peggy gou
Incheon-born DJ Peggy Gou was listed as Forbes 30 under 30 in 2019. Source: Kevin Winter/Getty Images North America/Getty Images via AFP

Ask any fan of Peggy Gou, and they’ll describe her as a fashion icon.

The South Korean DJ had an interesting educational journey before she rose to fame in 2016.

Peggy Gou was born and raised in Incheon until she left at 14 to study English in London. 

It was here where she was exposed to an unconventional musical education — by going out to parties and meeting different people. 

In an interview with GuardianGou shared how she spent three years living with guardians as a minor, but “I became a rebel. I lied to them, and I’d come home late [from parties].”

After a brief return to Korea, Gou’s creative journey started while attending the London College of Fashion. 

At 18, music entered her life after a friend taught her to DJ. That led to her first gig at Cirque Le Soir, Soho, and weekly performances at the Book Club, East London.

Fashion to editor to DJ-ing: Peggy Gou’s journey

peggy gou

Peggy Gou was the first female Korean DJ to play at the famous Berghain night Club in Berlin. Source: John Macdougall/ AFP

Preoccupied with teaching herself how to produce using the audio software Ableton, Peggy Gou unsurprisingly failed fashion school. 

“My parents didn’t let me come back to Korea, because I failed, and they were like: ‘Do you know how much your course is? If you don’t pass, you’re not coming back,” she told Guardian

After another two months, she eventually graduated from the London College of Fashion. 

Fresh out of university, Gou’s creative instincts led her to become an editor for Harper’s Bazaar Korea before she moved to Berlin to make a name for herself in the music industry. 

During this period, Gou’s focus shifted from fashion to music as she made good her ambition. 

While talking with Guardian, Gou recalls her parents’ reaction when she wanted to forgo fashion to pursue music full-time: “In the beginning, I remember they were like, ‘You want to do fashion, and now you want to do music? What next? Are you going to change your mind again, after one-two years’?” 

Gou promised that she would prove her passion to them, and if she failed, she would return home and pay them back every cent they gave her.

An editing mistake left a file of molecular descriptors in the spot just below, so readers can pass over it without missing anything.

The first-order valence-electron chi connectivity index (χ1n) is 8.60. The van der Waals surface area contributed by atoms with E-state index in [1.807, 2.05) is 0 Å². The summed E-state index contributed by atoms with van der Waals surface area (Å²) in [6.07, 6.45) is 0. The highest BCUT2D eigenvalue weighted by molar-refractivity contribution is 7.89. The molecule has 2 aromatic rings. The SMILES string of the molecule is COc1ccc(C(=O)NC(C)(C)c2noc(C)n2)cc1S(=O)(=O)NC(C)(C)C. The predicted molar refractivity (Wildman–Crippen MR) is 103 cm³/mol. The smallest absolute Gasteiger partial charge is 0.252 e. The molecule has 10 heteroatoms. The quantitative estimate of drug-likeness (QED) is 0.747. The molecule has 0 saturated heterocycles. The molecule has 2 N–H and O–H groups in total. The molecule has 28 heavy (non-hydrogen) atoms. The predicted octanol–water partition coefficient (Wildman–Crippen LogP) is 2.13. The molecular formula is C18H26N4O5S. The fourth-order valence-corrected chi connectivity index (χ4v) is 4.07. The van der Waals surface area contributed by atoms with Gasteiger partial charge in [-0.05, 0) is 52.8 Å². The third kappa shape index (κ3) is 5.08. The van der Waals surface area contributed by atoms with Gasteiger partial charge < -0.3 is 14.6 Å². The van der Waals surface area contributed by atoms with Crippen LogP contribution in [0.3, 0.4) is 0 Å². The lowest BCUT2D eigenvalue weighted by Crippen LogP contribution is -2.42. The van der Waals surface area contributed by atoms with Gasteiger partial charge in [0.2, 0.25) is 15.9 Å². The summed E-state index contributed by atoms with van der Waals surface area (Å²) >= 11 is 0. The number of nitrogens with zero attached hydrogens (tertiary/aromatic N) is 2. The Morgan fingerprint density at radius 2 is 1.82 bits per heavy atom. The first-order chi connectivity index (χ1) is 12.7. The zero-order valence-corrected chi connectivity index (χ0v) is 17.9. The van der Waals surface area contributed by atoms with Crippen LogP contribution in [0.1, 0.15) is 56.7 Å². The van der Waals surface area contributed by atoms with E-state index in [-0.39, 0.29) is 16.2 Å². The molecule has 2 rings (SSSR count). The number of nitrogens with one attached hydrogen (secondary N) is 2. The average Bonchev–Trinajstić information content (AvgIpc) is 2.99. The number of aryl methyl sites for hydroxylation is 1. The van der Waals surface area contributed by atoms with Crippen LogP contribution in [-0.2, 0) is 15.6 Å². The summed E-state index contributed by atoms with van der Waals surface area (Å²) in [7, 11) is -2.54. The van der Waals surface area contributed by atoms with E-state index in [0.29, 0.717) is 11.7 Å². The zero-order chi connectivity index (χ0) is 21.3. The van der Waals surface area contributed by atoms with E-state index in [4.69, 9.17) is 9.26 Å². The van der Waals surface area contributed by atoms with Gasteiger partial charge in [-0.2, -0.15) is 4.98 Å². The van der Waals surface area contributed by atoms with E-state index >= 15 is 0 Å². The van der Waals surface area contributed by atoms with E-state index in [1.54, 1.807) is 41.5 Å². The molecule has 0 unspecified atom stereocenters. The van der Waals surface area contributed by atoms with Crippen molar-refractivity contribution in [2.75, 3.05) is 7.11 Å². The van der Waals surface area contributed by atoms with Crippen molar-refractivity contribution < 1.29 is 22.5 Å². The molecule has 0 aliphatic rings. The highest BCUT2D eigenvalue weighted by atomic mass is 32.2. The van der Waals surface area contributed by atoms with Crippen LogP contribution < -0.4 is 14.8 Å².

That never happened as her relentless spirit led to her spinning at Berlin’s most exclusive nightclub Berghain as the youngest and first female Korean DJ.

Funny enough, it was fashion that sparked her interest in music. 

“I always wanted to become a stylist, and then I realised I sucked at it,” she said during a shoot with Harper Bazaar Malaysia

“I am only good at styling myself. I’ve realised that styling myself and styling other people are two totally different things. But while I was discovering that, I discovered DJ-ing and music, and that was when I learned production as well.”

From there, she began to hone and craft her unique sound and style, making her recording debut in 2016.

Launching her own luxury fashion line: Kirin


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Today, the multifaceted 31-year-old DJ and fashion designer has her own streetwear line — Kirin.

All it took was an encounter with Virgil Abloh, artistic director of Louis Vuitton’s menswear collection, in 2019 that led her to start her fashion brand.

Named after Gou’s “spirit animal”, the designs marry traditional Korean mythological motifs with club culture graphics, debuting at Paris Fashion Week in 2019.

“We met at an event where we were both DJing, then he introduced me to [luxury fashion company] New Guards Group, which [Virgil Abloh’s brand] Off-White is part of. When I sat in my first interview, they said: ‘We see some of Virgil in you.’ That was a great compliment, in my eyes. Virgil and I are very ambitious, we always think we can do better, that there must be more possible,” Gou shares in an interview with Vogue

Peggy Gou also mentioned her struggles coming up as a DJ due to her background in fashion.

“I felt I was being taken less seriously. Or maybe I just told myself that — like a self-fulfilling prophecy. But at some point, I thought to myself: ‘I love clothes and shoes and I don’t want to hide that.’ I wanted to be me. If I were standing in the crowd, I’d be happy to see that a DJ had made an effort and not just put on a shirt. A lot has changed in the meantime.”